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Late watergrass is a competitive weed of rice that is well-adapted to both aerobic and anaerobic environments. Cultural controls such as a stale-seedbed and alternating from wet- to dry-seeding have been proposed as management options. However, the effects of these systems on its emergence and early growth are unknown. The objective of this study was to modify a previously-developed population-based threshold model (PBTM) to predict emergence and early growth under field conditions. In 2013, a series of experiments were conducted at the California Rice Experiment Station (CRES) in Biggs, CA to evaluate emergence and early growth of multiple-herbicide resistant and susceptible late watergrass at four burial depths (0.5, 2, 4, and 6 cm) under three irrigation regimes: Continuously Flooded (CF), Daily Flush (DF) and Intermittent Flush (IF). Resistant plants emerged at a significantly higher rate under the IF treatment (p < 0.05). Both biotypes showed decreasing emergence with increasing depth, and no plants emerged from the 4 or 6 cm depths in the CF treatment. Using the Gompertz growth curve, resistant plants had greater predicted growth rates (k), lower predicted maximum heights (hmax), and a shorter time to predicted maximum growth rate (tm) than susceptible plants under the CF and DF treatments. Under the IF treatment, the susceptible plants had greater k, lower hmax and shorter time to predicted tm. Information about burial depth and irrigation was incorporated into a previously-developed PBTM for late watergrass, and validated at the CRES in a field with a susceptible late watergrass population in 2013 and 2014, under two irrigation systems, CF and IF. Model fit was best in the CF treatments (average AIC = 199.05) compared to the IF treatments (average AIC = 208.6).
The ways in which cultural groups vary from one another has long been a matter of everyday observation. The construction of valid and reliable measures of these differences remains problematic. Comparisons of survey responses rest on assumptions about the functional equivalence of translated items and of the assumptions that respondents make about the meaning of such surveys. This chapter explores the different possible levels of measurement equivalence. Psychological variables are most frequently latent rather than directly observable. Philosophers of science have discussed how best to address the challenges one faces when working with latent variables. If we are to claim that latent variables such as individualism or collectivism can account for particular differences between groups, specific counterfactual theorising is required as to the limiting circumstances under which such effects will or will not occur. At a more practical level, we can note that differences are frequently found in the characteristic survey response styles of respondents from different cultural groups, but decisions as to whether or when to discount such variations rest on answers to the more basic philosophical questions raised in the earlier section of this chapter.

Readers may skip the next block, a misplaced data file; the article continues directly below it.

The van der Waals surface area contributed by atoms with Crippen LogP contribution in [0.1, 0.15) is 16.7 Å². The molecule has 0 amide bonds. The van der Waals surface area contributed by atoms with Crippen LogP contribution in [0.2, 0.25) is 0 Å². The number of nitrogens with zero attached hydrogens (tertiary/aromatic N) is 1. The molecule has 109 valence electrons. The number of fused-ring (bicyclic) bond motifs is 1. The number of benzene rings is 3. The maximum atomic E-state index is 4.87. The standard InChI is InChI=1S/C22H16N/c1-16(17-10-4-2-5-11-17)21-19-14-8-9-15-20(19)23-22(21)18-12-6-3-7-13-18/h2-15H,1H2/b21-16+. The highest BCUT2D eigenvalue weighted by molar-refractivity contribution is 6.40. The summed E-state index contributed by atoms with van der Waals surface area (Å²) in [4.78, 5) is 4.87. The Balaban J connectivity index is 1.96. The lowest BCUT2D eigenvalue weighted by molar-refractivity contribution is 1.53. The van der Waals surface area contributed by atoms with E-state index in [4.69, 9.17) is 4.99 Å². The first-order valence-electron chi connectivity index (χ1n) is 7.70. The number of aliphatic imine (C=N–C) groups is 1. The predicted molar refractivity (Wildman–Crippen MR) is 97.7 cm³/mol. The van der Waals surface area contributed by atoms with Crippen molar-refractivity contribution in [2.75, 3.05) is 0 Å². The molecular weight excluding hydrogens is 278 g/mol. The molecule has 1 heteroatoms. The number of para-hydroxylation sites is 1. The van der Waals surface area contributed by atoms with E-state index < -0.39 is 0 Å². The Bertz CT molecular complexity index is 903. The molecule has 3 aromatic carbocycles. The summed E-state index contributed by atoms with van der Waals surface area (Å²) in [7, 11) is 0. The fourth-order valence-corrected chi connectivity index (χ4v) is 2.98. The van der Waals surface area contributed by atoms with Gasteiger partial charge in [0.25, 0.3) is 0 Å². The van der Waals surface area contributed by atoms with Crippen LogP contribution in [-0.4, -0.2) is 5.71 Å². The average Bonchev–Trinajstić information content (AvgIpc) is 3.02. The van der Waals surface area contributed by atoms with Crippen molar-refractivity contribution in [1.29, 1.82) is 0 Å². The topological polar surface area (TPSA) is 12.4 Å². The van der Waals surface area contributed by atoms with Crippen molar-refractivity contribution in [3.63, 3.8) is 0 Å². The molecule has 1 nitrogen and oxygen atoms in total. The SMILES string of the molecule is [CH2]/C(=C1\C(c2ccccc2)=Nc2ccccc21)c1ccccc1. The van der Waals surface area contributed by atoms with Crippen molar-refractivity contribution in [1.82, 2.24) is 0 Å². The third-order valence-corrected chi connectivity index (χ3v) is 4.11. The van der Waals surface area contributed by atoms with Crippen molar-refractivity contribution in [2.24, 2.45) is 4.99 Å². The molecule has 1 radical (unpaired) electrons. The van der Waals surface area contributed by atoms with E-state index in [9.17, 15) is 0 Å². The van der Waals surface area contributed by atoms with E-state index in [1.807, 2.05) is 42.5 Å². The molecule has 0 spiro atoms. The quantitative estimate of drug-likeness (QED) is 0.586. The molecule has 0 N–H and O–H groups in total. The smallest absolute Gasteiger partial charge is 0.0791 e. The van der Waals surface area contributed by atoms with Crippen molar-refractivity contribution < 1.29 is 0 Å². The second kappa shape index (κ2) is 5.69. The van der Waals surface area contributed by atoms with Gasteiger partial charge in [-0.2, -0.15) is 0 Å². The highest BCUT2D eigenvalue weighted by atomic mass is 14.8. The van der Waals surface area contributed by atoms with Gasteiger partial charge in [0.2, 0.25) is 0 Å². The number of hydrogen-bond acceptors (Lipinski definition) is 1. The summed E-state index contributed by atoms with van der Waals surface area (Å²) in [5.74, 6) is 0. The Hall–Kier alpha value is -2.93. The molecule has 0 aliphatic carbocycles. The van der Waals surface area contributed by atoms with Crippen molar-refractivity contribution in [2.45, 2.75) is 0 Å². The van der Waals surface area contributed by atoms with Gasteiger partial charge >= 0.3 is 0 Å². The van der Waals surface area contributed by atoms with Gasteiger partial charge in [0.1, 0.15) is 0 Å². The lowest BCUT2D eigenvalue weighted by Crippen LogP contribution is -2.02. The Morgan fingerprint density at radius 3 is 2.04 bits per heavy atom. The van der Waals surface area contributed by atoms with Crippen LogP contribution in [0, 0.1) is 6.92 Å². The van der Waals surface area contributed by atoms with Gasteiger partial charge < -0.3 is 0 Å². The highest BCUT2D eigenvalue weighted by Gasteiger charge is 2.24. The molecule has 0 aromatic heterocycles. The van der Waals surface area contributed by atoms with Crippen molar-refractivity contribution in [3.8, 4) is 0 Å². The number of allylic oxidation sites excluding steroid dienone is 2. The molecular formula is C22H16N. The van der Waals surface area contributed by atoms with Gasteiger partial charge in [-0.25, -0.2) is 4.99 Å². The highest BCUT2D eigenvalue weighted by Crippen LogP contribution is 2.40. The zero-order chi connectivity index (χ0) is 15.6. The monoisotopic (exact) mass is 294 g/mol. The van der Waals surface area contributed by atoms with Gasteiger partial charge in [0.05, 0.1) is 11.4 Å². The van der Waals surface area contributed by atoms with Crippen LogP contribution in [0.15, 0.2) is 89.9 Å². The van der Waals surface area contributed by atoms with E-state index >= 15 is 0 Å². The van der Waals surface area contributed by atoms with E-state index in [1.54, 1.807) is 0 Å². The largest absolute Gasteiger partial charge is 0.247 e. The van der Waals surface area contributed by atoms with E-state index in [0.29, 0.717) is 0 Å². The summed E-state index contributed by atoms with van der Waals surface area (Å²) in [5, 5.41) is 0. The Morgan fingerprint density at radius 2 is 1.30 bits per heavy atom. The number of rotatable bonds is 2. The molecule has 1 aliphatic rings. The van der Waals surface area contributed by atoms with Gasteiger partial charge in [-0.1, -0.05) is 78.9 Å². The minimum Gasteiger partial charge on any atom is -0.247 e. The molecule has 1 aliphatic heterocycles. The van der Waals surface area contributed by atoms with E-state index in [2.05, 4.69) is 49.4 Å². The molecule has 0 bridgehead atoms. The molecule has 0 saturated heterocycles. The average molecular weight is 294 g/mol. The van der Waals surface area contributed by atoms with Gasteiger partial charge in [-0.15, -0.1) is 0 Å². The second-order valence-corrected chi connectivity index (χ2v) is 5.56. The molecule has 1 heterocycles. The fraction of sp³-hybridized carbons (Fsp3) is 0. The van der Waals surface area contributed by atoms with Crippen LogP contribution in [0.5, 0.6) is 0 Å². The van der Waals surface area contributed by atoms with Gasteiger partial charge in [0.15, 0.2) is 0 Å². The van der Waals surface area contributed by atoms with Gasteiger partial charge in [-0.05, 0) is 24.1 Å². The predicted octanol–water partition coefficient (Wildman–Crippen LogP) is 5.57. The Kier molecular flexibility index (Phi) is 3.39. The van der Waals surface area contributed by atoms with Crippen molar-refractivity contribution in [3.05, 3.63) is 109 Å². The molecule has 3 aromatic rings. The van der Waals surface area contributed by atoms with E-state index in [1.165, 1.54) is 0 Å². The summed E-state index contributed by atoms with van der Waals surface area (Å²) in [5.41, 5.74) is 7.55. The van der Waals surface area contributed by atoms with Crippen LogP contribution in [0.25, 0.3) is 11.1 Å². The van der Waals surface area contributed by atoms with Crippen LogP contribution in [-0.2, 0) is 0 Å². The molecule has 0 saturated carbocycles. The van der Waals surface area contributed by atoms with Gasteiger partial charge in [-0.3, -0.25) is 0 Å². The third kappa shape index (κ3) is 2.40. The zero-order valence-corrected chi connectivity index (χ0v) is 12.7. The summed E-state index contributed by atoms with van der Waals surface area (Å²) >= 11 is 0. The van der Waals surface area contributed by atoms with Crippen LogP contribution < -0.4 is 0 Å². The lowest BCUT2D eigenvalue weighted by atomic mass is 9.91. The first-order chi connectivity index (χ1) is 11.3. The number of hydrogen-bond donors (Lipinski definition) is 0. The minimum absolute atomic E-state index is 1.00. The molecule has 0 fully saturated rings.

This research communication addresses the hypothesis that, during the summer in the subtropics, natural tree shade helps to improve milk functional characteristics such as stability and acidity. Sixteen Holstein lactating cows were enrolled. The study consisted of three periods (pre-stress, heat stress and post-stress) based on allocating grazing cows into two treatments (with and without access to shade during the Heat Stress period). Overall THI during the trial was (mean ± se) 76.0 ± 3.4. Access to shade prevented the heat stress-related decrease in milk stability both in the ethanol and in the coagulation time test, as well as maintained milk acidity within an acceptable range (14 to 18°D).
Neurotoxic effects of alcohol consumption are well-known. There is plenty of literature on frontal lobe impairment on the behavioral and structural brain imaging level. However, only few functional imaging studies investigated altered neural patterns and even less abstinence-related neural recovery. Here, we investigated if frontal lobe activity tends to normalize in patients that remain successfully abstinent.
In a cross-sectional design three patient groups (acute withdrawal, detoxified, abstinent) and healthy controls (each n = 20) performed a phonological and semantical verbal fluency task (VFT) while brain activity was measured with near-infrared spectroscopy (NIRS).